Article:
David: Today we have this massive global leverage speculative community, and they’re going to make money as long as financial conditions remain loose. That’s what the world central banks have tried to do, sort of play with incentives and keep conditions loose. How is it that you go from, and admittedly you just said this is not a manageable thing, but they’re playing with incentives such that they can try to get the majority in this leveraged speculative community on their side, making bets that continue the trend of reflation and leverage speculation. What happens when there is even the slightest tightening of financial conditions? And is that actually in the hands of the world’s central bankers to ultimately influence?
Doug: I would argue, with this structure, and again it used to be about the banking system and bank lending, responsible lending, and now it’s about the markets and the markets have turned highly speculative. So this is a completely different dynamic than we faced in the past. And I think the key dynamic here is greed and fear. Greed and fear. And as we saw in March, if the markets become fearful, bad things happen very quickly. This thing unwinds with stunning speed.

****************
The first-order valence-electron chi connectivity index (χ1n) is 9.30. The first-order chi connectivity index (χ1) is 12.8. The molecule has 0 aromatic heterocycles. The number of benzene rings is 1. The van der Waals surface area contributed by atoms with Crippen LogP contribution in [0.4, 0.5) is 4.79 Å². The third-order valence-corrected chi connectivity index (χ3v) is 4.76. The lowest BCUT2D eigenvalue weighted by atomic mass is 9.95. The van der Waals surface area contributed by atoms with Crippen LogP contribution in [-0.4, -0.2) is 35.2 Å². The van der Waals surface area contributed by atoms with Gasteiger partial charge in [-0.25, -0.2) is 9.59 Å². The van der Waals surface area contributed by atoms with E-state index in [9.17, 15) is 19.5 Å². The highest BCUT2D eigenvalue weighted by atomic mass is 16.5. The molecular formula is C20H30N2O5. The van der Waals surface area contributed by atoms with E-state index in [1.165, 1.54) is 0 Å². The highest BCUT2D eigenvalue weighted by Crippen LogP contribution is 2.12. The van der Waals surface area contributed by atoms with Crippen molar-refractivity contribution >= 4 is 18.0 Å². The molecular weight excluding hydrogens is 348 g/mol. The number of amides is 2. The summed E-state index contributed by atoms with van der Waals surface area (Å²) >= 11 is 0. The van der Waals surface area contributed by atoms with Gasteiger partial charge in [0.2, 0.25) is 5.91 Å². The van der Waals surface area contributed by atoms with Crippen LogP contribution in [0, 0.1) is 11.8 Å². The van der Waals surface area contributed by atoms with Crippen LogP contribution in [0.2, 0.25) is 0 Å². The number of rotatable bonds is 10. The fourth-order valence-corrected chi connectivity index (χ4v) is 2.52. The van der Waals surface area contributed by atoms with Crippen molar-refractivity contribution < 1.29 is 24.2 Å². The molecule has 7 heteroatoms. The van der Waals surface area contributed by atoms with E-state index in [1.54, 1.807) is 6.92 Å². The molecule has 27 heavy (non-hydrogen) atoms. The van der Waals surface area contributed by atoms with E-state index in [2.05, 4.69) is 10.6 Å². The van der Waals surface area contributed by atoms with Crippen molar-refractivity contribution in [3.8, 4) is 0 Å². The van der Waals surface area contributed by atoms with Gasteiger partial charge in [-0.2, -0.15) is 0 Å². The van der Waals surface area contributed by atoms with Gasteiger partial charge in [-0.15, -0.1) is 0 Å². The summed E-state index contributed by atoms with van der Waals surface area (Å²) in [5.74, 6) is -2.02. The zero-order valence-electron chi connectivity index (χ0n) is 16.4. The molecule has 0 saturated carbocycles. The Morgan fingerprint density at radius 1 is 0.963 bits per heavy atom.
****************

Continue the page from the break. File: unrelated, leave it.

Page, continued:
So the Fed comes in aggressively. Global central bankers come in aggressively. And what do they do? They shifted back to greed. Okay, that’s fine for now, but greed doesn’t last forever. Markets don’t go up forever. You’re going to have market cycles, and now it’s just feeding on itself on the upside, and then we’re going to have to sit and wait to see how this unfolds the next market correction we have because I would argue the amount of leveraged speculation is only greater today than it was in March. The speculative excesses are greater today than March, and it will take another aggressive policy response to keep the markets liquid the next bout of dislocation we have.